“And now we get into the good stuff,” proclaimed Dadigan, as a coda to the exposition that was, as Dadigan termed, Murphy’s This is Your Life portion of the evening, “since 2014, Erin has been cofounder of Slim Chillers. This is a company that makes low calorie, frozen vodka martini pops!”
Michael Learned, not only had some good and sound advice in Hollywood child rearing, but also regaled us with a spicy, Wild-West- inspired, yarn from her days of not-so-boring bachelorette-hood, but not without a little help from Dadigan herself:
“Michael Learned celebrates the 50th Anniversary of The Waltons this year… Michael almost did not go the audition for the role of Olivia Walton because she didn’t think she was right to play a mother of six. Surprise, surprise! Since then, she has played a mother in numerous productions including the mother of one of our speakers tonight: Erin Murphy in Life Interrupted… Michael [also] just completed a film in which she had a leading role, this time as a grandmother, in a new Ryan Murphy Netflix series with the working title of Monster: The Jeffrey Dahmer Story… Michael [also] has the unique distinction of being the first woman to ever kiss U.S. Marshall Matt Dillon, played by James Arness in the 50s hit series Gunsmoke! What was that like?”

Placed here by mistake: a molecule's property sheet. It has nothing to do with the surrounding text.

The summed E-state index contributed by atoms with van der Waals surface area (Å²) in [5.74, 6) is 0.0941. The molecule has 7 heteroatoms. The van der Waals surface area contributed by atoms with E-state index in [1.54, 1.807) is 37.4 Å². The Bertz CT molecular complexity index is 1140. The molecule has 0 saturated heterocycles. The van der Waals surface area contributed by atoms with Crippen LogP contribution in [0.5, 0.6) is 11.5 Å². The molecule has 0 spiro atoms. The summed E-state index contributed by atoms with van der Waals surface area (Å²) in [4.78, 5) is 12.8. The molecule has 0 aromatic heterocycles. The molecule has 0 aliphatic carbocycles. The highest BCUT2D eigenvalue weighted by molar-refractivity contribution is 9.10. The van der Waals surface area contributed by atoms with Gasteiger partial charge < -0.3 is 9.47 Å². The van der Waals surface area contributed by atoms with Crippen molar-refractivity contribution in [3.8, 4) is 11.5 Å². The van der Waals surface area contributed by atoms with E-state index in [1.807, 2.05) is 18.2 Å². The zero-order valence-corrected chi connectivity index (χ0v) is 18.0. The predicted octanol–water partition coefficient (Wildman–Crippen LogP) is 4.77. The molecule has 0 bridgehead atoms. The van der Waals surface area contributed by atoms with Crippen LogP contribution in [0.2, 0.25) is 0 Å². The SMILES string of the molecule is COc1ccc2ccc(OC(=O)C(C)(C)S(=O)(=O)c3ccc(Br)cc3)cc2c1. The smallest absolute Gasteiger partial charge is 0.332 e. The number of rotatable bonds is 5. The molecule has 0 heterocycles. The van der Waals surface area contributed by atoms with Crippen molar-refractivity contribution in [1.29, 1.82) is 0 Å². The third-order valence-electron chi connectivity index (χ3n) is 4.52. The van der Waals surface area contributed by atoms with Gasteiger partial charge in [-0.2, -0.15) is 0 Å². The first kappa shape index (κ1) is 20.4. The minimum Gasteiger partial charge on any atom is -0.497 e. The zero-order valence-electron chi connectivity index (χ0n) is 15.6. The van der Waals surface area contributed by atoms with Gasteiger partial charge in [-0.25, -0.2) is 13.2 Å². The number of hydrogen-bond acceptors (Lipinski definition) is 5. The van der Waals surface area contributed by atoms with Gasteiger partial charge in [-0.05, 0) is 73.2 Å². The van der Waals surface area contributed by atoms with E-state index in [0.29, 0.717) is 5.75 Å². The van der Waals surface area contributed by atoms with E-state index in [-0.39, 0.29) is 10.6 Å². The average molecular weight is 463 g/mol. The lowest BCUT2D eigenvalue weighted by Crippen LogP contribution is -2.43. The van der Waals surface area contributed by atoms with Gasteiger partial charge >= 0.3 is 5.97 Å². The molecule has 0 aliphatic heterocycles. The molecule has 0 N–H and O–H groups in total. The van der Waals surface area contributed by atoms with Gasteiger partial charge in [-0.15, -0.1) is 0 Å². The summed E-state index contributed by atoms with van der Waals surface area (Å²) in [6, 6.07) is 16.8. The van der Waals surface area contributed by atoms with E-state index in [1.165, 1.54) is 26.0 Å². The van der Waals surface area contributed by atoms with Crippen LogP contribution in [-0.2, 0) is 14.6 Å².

Learned: There was only one and it was great! He called me up and asked me out on a date!
Dadigan: You must’ve been some good kisser!
Learned: Good Kiss!
Despite not getting to hear about the date, or the reason why the date never occurred, the LA Beat could only listen raptly to the ongoing words of Ms. Learned living aptly up to her sur-namesake, as she described her highly astute showbiz mothering techniques:
“My kids paid a price for me being away for long hours. And…luckily with the show that I was doing, those kids were like my kids too. We became one extended family. So my kids would come on the set and they knew all the kids on The Waltons, and they would come over to the house. So it became a big extended family which made it easier for my children, whose mother was gone. So, I would have to come up with tricks like ‘Okay when you’re pissed off at me, write it down on a piece of paper and put it in my jewelry box. I’ll read it when I get home, and we’ll talk about it at breakfast.’ Little things like that to just placate them for the times I wasn’t there for them. And they would do that. And sometimes I would come home and find a little note all scrunched up saying ‘I hate you Mom…you weren’t there for me!’ Or ‘I love you so much Mom! You’re the best Mom!’ And I kept a lot of them… So you pay a price. You pay a price when you work in this business ’cause the hours are so long. [It’s not like the theatre when you go in for a few hours a night and come home…after a few drinks.] My kids understood it. They’re wonderful young men. They somehow survived everything. And I’m eternally grateful to this town, to my Waltons family, and to my own children. They really are the greatest guys in the whole world, [along with] my husband who brought me here. Greatest guy!”